ST. PAUL, Minn. -- New England Patriots coach Bill Belichick created some buzz by descending from the team plane sporting a fedora Monday as the team arrived in Minnesota ahead of Super Bowl LII.
A common thought was that it was an ode to one of his idols, Paul Brown, seeing as he made a similar gesture before a 2010 game that pulled him into a tie with Brown for 12th on the all-time wins list.
This time, however, the connection was to an even greater coaching influence.
"It's my dad's hat," Belichick said during the opening night festivities.
Steve Belichick coached at the collegiate level for 43 years, 40 of them as an assistant. He served in Normandy and Okinawa as a member of the Navy before a brief NFL career with the Detroit Lions. Most of his life's work was with the Naval Academy, where he was a backfield coach and scout from 1956 to 1989.
"That's who I learned from," Bill Belichick said. "Working hard, doing your job, paying attention to details, treating the players as fairly and honestly as you can treat them. If it's good, it's good, if it's bad, it's bad. Just being honest with them. I would say all of those things I got from a lot of coaches, but I certainly got it from him."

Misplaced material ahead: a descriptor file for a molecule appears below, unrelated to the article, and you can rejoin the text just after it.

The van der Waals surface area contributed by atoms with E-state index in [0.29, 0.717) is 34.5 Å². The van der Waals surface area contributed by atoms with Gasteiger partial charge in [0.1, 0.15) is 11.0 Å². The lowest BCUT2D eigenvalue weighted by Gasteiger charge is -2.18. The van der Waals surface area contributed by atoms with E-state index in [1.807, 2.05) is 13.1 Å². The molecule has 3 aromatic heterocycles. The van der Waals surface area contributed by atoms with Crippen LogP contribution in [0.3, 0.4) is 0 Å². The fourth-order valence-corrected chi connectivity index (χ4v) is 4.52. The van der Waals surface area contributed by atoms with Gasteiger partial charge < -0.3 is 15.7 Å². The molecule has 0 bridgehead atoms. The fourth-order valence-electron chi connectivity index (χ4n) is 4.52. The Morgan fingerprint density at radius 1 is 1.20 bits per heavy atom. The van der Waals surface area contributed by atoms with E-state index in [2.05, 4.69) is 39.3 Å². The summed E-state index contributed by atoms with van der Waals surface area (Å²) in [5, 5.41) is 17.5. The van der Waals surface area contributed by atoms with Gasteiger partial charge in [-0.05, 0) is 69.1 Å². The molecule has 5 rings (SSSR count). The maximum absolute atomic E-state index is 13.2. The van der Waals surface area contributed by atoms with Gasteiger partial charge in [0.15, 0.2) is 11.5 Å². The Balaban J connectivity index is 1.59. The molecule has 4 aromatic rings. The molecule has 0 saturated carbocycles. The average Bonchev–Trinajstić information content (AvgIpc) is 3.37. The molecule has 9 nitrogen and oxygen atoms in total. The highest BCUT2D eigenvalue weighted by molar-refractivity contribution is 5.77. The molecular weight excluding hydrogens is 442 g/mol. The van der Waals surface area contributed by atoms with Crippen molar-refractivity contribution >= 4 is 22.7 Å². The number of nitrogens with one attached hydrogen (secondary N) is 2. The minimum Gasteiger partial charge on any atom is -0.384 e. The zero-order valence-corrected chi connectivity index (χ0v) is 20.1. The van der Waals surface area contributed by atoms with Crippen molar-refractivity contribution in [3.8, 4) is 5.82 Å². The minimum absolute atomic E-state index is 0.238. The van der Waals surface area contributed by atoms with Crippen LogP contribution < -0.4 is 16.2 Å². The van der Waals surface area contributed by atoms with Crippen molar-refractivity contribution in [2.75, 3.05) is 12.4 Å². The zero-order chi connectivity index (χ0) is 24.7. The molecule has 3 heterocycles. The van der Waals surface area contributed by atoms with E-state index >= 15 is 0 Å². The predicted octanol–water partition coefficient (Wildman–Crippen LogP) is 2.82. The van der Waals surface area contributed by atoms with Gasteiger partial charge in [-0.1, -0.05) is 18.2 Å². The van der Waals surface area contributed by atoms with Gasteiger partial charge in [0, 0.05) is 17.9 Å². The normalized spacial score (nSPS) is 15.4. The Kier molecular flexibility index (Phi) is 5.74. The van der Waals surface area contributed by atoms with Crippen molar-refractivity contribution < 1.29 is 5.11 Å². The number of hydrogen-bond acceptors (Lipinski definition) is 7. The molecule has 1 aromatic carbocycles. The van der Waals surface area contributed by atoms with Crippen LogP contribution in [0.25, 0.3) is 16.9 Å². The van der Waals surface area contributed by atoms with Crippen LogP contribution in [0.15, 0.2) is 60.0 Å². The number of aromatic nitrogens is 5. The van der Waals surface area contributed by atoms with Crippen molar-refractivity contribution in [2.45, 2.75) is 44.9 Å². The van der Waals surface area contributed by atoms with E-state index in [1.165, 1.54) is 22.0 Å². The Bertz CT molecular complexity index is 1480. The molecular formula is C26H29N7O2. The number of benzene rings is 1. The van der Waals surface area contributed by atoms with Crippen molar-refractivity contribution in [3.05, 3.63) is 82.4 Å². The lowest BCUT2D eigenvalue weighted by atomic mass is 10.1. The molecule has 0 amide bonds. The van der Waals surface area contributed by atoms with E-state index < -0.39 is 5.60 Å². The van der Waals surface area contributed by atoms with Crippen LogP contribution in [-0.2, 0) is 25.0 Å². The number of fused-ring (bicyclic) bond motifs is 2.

While Belichick downplayed the significance of choosing to wear the hat for this occasion -- "I just saw the hat this morning, thought, it's Minnesota, it's cold ... so put a hat on," he said -- there could well be more to it.
The last Super Bowl memory he had with his dad came in 2005, when the two were doused with Gatorade after a win over the Philadelphia Eagles. Steve died the following November at age 86. The Patriots will be playing the Eagles once again on Sunday.
Belichick was asked, besides it being a chilled Minnesota Super Bowl, why he chose to wear the hat in this moment.
"I just thought it was the right thing to do," he said.